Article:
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Said Ajami v. The Comptroller of Customs (1952) – WACA

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➥ CASE SUMMARY OF:
Said Ajami v. The Comptroller of Customs (1952) – WACA

by “PipAr” Branham-Paul C. Chima (SAL)

➥ COURT:
West Africa Court of Appeal – (1952) 14 WACA 34

➥ JUDGEMENT DELIVERED ON:

➥ AREA(S) OF LAW
Exportation of legal tender;
Expert witness;

➥ PRINCIPLES OF LAW
⦿ A PERSON THOUGH NOT A LAWYER IS CONVERSANT WITH FOREIGN LAW IS A COMPETENT WITNESS
It has been argued strenuously that upon a matter which involves a question of law no person who is not a professional lawyer could be regarded as a competent expert. Their Lordships do not agree. In the case of Vander Donckt v. Thellusson (1849) 8 C.B. 812 at p. 814 it was held that a person who though not a lawyer, had become conversant with a point of foreign law by “carrying on a business which made it his interest to take cognizance” of the point, was a competent witness on that point. Their Lordships share this view. A number of other cases were cited to their which, although they contain observations relevant to the facts of each case do not, in their Lordships view, qualify in any way the principle stated in their Lordships’ view Lordships do not propose to refer to each of these cases separately. A principle which emerges from them considered together is that not only the general nature, but also the precise character of the question upon which expert evidence is required, have to be taken into account when deciding whether the qualifications of a person entitle him to be regard as a competent expert. So the practical knowledge of a person who is not a lawyer may be sufficient in certain case to qualify him as a competent expert on a question of foreign law … The knowledge which entitles a person to be deemed “specially skilled” on some points foreign law may in their Lordships opinion be gained in appropriate circumstances by a person whose profession is not that of the law. Secondly that he did in fact take cognizance of what notes were legal tender in that country. — Verity, C.

Also read:  F. O. Ajibowo and Co. Ltd v. Western textiles Mills Ltd (1976)

➥ LEAD JUDGEMENT DELIVERED BY:
Verity, C.

➥ APPEARANCES
⦿ FOR THE APPELLANT
Sir Adeyeyemo Alakija

⦿ FOR THE RESPONDENT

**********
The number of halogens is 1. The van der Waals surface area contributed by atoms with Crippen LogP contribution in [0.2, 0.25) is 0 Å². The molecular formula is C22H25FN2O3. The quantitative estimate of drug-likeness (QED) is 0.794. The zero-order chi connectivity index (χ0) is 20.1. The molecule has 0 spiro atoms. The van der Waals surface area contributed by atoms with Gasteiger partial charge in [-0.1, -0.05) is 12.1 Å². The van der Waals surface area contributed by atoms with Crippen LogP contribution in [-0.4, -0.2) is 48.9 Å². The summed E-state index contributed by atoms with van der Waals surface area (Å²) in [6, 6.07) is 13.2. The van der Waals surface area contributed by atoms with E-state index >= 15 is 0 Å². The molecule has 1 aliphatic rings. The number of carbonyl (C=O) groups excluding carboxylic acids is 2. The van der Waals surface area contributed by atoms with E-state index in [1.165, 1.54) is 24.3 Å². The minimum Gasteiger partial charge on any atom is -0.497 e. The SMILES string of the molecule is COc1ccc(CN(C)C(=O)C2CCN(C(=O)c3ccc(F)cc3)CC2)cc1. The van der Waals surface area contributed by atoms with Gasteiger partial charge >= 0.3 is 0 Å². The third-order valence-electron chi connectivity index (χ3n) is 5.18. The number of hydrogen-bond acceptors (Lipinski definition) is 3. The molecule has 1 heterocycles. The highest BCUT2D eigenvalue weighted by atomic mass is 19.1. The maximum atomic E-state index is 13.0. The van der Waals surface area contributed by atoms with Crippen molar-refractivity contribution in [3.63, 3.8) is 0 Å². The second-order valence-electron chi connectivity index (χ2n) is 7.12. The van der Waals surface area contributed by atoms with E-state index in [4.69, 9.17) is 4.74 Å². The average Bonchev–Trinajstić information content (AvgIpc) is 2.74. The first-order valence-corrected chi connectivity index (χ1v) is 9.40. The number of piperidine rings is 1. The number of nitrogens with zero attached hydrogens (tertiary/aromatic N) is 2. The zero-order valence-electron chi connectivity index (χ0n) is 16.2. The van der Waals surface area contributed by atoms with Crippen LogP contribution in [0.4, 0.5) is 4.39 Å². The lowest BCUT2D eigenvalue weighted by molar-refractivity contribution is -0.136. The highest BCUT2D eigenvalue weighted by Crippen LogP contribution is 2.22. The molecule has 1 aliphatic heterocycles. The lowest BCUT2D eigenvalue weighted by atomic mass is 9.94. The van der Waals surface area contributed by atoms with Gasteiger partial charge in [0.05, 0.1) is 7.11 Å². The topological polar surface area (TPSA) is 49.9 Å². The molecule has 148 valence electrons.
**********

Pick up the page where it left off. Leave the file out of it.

Bate

➥ CASE FACT/HISTORY
The Exchange Control Ordinance prohibits the export of “any notes of a class which are or have at any time been legal tender in the United Kingdom or in any other territory.” The Comptroller of Customs sued the appellant for attempting to export French Colonial Franc Notes, and, to prove that they were legal tender in French West Africa (a territory adjoining Nigeria), he called a witness who testified.

The point raised for the appellant in the Privy Council was that the evidence did not prove that the notes were legal tender in French West Africa because (1) the matter involved a question of law, but the witness, not being a professional lawyer, could not be regarded as a competent expert (2) that it had not been shown that as part of his duties he kept in such close touch with the currency of French West Africa as to make him competent to give the evidence he gave and (3) that by the words “to the best of my knowledge” he so qualified his evidence as to render it of no probative value.

The respondent who is the Comptroller of Customs of Nigeria claimed in the Magistrate’s Court of Nigeria against the appellant a penalty of £61,778 2s. 6d. and the forfeiture of 9,884,500 French Colonial Franc Notes on the ground that the appellant had on the 15th June, 1951, attempted to export the said notes, the exportation of which was prohibited by section 22 (1) of the Exchange Control Ordinance, 1950. On this appeal the appellant does not dispute that he attempted to export 9,884, 500 notes from Nigeria on the said 15th day of June, 1951.